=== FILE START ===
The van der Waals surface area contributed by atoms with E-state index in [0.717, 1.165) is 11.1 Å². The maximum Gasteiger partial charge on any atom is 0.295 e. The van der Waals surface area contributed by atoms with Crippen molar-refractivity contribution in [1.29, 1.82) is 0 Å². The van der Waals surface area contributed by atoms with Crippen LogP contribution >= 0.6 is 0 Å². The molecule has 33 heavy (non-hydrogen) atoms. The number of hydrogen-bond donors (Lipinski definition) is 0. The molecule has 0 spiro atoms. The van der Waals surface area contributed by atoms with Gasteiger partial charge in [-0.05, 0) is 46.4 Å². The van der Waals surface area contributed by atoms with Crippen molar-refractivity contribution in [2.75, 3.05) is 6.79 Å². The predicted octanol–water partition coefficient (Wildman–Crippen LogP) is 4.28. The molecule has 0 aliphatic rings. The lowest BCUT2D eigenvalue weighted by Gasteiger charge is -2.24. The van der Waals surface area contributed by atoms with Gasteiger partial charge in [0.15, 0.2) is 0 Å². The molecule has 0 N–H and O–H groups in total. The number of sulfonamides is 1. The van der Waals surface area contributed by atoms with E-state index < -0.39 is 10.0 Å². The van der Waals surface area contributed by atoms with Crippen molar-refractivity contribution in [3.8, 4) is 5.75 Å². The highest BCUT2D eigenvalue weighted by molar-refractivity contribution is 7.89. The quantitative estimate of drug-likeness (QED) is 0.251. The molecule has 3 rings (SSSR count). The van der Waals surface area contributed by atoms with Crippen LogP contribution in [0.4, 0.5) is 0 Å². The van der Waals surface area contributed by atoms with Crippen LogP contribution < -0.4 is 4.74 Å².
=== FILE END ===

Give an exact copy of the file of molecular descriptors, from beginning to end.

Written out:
The van der Waals surface area contributed by atoms with E-state index in [0.717, 1.165) is 11.1 Å². The maximum Gasteiger partial charge on any atom is 0.295 e. The van der Waals surface area contributed by atoms with Crippen molar-refractivity contribution in [1.29, 1.82) is 0 Å². The van der Waals surface area contributed by atoms with Crippen LogP contribution >= 0.6 is 0 Å². The molecule has 33 heavy (non-hydrogen) atoms. The number of hydrogen-bond donors (Lipinski definition) is 0. The molecule has 0 spiro atoms. The van der Waals surface area contributed by atoms with Gasteiger partial charge in [-0.05, 0) is 46.4 Å². The van der Waals surface area contributed by atoms with Crippen molar-refractivity contribution in [2.75, 3.05) is 6.79 Å². The predicted octanol–water partition coefficient (Wildman–Crippen LogP) is 4.28. The molecule has 0 aliphatic rings. The lowest BCUT2D eigenvalue weighted by Gasteiger charge is -2.24. The van der Waals surface area contributed by atoms with Gasteiger partial charge in [0.15, 0.2) is 0 Å². The molecule has 0 N–H and O–H groups in total. The number of sulfonamides is 1. The van der Waals surface area contributed by atoms with E-state index < -0.39 is 10.0 Å². The van der Waals surface area contributed by atoms with Crippen molar-refractivity contribution in [3.8, 4) is 5.75 Å². The highest BCUT2D eigenvalue weighted by molar-refractivity contribution is 7.89. The quantitative estimate of drug-likeness (QED) is 0.251. The molecule has 3 rings (SSSR count). The van der Waals surface area contributed by atoms with Crippen LogP contribution in [0.4, 0.5) is 0 Å². The van der Waals surface area contributed by atoms with Crippen LogP contribution < -0.4 is 4.74 Å².